One of the more surprising results of the mobile revolution is the way that IT departments have lost their role as the providers of the technology. It's now just as likely that people will be doing business with personally owned devices, as they are to use devices issued by their employers.
As recently as five years ago, it was still expected that if an employee needed a mobile phone, the employer would provide it. If there was any integration with corporate systems, one would probably have had a BlackBerry and the IT department would have run one or more instances of its supporting platform, the BlackBerry Enterprise Server. The only exceptions to this model were those shops that had embraced other platforms, such as devices running Symbian or Windows Mobile. But in all these cases, the device was a phone with some e-mail and calendar features. Although third-party applications existed, they were at best cumbersome to install.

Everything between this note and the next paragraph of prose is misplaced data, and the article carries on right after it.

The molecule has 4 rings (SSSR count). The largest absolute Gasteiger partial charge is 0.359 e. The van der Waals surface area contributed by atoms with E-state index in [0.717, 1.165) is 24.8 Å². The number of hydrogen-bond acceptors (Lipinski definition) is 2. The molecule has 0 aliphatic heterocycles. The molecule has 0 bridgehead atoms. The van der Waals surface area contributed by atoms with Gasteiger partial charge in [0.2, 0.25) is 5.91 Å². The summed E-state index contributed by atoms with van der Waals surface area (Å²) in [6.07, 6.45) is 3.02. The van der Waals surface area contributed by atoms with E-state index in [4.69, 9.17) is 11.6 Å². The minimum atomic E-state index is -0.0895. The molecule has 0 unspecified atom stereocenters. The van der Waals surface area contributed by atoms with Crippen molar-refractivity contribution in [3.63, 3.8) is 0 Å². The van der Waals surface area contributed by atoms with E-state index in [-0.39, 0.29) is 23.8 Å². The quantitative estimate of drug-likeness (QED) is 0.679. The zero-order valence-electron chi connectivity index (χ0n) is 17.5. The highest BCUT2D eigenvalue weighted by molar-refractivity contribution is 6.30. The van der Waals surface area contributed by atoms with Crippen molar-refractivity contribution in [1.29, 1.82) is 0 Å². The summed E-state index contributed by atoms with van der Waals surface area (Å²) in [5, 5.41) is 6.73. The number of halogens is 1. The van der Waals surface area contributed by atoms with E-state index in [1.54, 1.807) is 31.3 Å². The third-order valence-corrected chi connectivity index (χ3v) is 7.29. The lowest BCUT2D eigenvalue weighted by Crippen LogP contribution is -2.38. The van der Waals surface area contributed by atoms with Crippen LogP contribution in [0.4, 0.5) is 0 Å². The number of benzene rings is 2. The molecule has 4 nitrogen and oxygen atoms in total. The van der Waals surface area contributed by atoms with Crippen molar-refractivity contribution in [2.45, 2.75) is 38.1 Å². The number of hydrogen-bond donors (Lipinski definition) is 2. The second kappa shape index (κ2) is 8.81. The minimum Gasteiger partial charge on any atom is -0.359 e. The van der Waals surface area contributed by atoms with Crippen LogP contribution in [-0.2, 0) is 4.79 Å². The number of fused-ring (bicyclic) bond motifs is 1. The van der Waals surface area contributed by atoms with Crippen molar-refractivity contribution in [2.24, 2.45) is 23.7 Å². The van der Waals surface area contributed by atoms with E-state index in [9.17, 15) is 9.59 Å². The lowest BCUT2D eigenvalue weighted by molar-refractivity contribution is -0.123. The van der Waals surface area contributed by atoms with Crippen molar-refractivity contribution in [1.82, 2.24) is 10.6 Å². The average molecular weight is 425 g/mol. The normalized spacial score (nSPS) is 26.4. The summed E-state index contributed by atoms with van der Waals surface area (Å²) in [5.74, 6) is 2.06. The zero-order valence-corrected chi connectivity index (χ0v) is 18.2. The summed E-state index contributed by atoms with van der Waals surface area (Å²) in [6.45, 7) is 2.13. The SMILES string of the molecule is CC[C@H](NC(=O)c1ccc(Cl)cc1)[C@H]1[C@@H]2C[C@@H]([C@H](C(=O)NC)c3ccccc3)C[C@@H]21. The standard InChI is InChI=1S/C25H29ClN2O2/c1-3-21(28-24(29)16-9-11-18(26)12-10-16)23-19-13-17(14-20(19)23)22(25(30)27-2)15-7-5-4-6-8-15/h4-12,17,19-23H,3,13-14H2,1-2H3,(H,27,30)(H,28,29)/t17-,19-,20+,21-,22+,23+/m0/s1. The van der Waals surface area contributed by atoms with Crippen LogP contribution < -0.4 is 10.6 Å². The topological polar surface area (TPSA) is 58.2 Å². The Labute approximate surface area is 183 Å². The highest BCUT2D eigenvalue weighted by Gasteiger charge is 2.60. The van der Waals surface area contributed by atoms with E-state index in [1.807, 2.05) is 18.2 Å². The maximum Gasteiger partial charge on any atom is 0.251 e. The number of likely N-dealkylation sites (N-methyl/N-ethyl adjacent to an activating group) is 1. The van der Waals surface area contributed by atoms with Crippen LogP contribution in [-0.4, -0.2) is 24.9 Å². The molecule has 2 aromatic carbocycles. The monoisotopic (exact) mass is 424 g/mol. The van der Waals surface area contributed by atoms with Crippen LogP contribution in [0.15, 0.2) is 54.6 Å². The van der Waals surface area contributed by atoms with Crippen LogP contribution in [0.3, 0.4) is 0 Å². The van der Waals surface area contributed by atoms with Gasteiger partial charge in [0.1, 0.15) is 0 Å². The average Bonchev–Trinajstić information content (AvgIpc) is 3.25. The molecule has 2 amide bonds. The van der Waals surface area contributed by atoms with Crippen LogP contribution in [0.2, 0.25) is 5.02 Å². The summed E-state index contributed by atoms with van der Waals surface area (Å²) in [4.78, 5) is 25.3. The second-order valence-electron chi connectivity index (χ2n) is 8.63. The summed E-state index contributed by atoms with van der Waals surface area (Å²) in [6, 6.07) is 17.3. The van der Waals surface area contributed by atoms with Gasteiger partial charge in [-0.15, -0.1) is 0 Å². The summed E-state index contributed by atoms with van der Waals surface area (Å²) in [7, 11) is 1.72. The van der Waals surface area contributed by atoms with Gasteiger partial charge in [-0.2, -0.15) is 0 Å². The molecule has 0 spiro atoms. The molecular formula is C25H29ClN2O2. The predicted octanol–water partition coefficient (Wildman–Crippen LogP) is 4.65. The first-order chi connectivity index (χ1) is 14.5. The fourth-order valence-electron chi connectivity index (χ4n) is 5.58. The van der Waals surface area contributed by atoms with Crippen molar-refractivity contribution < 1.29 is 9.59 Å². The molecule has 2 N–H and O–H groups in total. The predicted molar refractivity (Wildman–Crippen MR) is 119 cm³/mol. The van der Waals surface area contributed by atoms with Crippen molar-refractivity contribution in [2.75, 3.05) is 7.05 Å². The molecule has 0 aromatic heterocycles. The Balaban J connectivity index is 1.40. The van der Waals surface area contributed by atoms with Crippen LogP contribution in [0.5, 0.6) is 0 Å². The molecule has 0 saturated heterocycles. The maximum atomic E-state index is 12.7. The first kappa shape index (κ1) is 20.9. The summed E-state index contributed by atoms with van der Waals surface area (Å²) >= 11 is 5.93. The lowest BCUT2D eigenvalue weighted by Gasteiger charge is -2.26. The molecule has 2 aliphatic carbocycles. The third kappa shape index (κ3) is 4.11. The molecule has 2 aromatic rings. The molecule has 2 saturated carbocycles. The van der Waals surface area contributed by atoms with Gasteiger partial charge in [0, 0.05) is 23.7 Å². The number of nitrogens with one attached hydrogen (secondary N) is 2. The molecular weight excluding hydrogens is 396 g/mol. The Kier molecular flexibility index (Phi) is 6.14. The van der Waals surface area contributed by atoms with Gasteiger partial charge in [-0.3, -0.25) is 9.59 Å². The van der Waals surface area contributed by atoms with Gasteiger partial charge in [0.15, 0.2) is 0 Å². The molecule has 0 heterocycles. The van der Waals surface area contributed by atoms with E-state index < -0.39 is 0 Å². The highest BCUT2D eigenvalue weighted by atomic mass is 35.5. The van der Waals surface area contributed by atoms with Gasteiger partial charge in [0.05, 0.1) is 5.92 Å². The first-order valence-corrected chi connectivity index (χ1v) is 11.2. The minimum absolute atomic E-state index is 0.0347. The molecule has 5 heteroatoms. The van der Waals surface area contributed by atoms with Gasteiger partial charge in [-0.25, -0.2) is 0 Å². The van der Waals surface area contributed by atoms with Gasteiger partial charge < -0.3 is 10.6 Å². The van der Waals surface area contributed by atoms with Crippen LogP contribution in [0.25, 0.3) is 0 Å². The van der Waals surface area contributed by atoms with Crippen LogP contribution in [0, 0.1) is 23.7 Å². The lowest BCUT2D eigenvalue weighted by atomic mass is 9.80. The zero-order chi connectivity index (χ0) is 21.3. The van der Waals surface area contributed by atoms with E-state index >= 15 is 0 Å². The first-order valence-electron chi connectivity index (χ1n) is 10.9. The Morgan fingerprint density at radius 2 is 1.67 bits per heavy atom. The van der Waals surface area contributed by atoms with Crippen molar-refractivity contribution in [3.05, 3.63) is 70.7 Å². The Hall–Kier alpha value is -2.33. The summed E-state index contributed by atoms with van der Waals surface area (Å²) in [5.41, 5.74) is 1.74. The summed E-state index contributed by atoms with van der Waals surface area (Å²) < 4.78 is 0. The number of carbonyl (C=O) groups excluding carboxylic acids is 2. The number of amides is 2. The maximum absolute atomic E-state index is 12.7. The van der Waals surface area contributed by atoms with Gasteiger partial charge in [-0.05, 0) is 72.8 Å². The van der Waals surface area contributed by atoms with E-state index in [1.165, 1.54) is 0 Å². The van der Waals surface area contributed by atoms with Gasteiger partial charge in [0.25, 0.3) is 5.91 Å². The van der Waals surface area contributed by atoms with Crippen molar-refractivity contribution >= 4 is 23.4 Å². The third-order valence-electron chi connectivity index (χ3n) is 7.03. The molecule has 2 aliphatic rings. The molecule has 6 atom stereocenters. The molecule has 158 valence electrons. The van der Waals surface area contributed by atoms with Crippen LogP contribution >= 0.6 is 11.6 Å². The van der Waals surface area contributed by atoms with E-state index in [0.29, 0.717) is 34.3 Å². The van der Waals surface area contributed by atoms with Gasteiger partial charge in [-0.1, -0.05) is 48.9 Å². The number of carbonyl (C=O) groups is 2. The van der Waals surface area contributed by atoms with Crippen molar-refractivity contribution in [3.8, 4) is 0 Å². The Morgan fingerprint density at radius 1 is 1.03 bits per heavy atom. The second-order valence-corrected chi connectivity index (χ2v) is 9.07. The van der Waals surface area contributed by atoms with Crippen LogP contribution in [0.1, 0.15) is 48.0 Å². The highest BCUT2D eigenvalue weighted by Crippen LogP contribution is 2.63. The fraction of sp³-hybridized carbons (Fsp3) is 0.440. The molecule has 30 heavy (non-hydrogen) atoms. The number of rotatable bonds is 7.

Today, that's no longer the case. It's increasingly common for people to bring their own devices into the business, and then expect IT to make them work with back-end systems. The credit -- or blame -- for this sea change in attitudes and expectations rests with Apple, thanks to the resounding success of the iPhone, and more recently, the iPad.
Chip Pearson, managing partner of JAMF Software, believes that iOS devices "are one of the most disruptive technologies that's come on, quicker than anything. We're seeing, really for the first time, the business driving the conversation, versus IT driving the conversation."